You may have heard a downturn in the stock market is the worst time to dump investments or take a portfolio conservative.

But without an experienced financial adviser managing your funds, who’s going to be there to talk you off the ledge any time the market takes a tumble?

When the coronavirus outbreak reached the U.S. and stocks began plummeting from all-time highs to four-year lows, many investors ignored conventional wisdom and joined the sell-off.

Yet, as managing partner and wealth manager Courtnie Nein of Good Life Financial Advisors explains, selling while prices are sinking isn’t a money-making proposition.

“The worst thing that we can do is try to get more conservative in a dwindling market,” said Nein, also president and co-founder of Good Life Companies in Cumru Township. “It’s completely the opposite of what we tell people which is buy low, sell high.”

Markets have recovered back somewhat from their four-year lows on March 23, lending credence to the idea staying the course was the right move.

And though stocks remain volatile, albeit while trending slightly up over time, it’s typically best to wait for markets to rebound to reconsider investment strategies.

“Once things kind of return back to normal, it’s taking a look and saying, ‘I didn’t like that, let’s be more conservative go forward,'” said Nein. “Then we’ll kind of revisit the allocation and look at selling back.”

For many people, that may have been easier said than done.

Investors who manage their own accounts could be more prone to getting caught up in a scary moment such as COVID-19 pandemic, see the markets spiral and react — unloading stocks or setting their 401(k) to conservative in an attempt to minimize damage.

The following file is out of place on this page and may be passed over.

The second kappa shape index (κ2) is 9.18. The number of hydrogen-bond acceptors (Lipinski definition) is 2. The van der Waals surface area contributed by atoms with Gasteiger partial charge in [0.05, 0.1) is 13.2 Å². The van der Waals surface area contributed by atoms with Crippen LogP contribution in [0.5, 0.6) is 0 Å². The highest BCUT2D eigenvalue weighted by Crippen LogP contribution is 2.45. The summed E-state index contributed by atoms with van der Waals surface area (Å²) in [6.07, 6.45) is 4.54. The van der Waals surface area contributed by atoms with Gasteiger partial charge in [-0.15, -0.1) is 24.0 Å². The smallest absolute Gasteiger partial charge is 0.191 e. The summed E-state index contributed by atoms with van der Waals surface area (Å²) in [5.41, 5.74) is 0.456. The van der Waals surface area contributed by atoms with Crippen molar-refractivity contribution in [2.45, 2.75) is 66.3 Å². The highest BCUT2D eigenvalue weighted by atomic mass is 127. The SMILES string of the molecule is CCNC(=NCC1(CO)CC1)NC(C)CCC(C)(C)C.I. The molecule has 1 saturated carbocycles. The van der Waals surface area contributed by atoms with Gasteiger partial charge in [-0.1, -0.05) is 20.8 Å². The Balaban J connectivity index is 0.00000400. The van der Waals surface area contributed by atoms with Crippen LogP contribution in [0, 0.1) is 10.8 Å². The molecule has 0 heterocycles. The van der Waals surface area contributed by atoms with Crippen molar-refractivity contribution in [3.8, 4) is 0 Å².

Having a person or company you trust to direct those investments could prevent you from making a costly mistake.

“Financial advisers are really designed to be there to keep people calm during events such as this,” said Nein. “In times of chaos, we help keep clients keep calm and prevent them from pulling all of their money out at the bottom of the market.”

Generally speaking, Nein and her Good Life associates are interested in taking on clients who are investing for the long haul, not just looking for a way to make a quick buck.

“The clients who stay the course usually fare better long-term than those who want to get in and get out.”

There are still some lingering concerns about which direction the markets are heading. Right now, the climate could best be described as tumultuous.

It could be a while until stocks catch up with what’s going on in the rest of the economy.

“I think it’s going to take the market a little bit of time to digest the true unemployment numbers,” said Nein.

However, investors who have trusted advisers could be better positioned to weather whatever additional disruptions lie ahead.

“The big thing I found is clients were panicked during this time, but there were a lot more phone calls asking, ‘How are you doing,’ and saying, ‘Thank God we have you,'” said Nein.

“It was humbling to have clients reaching out to me when we’re there to take care of their life savings.”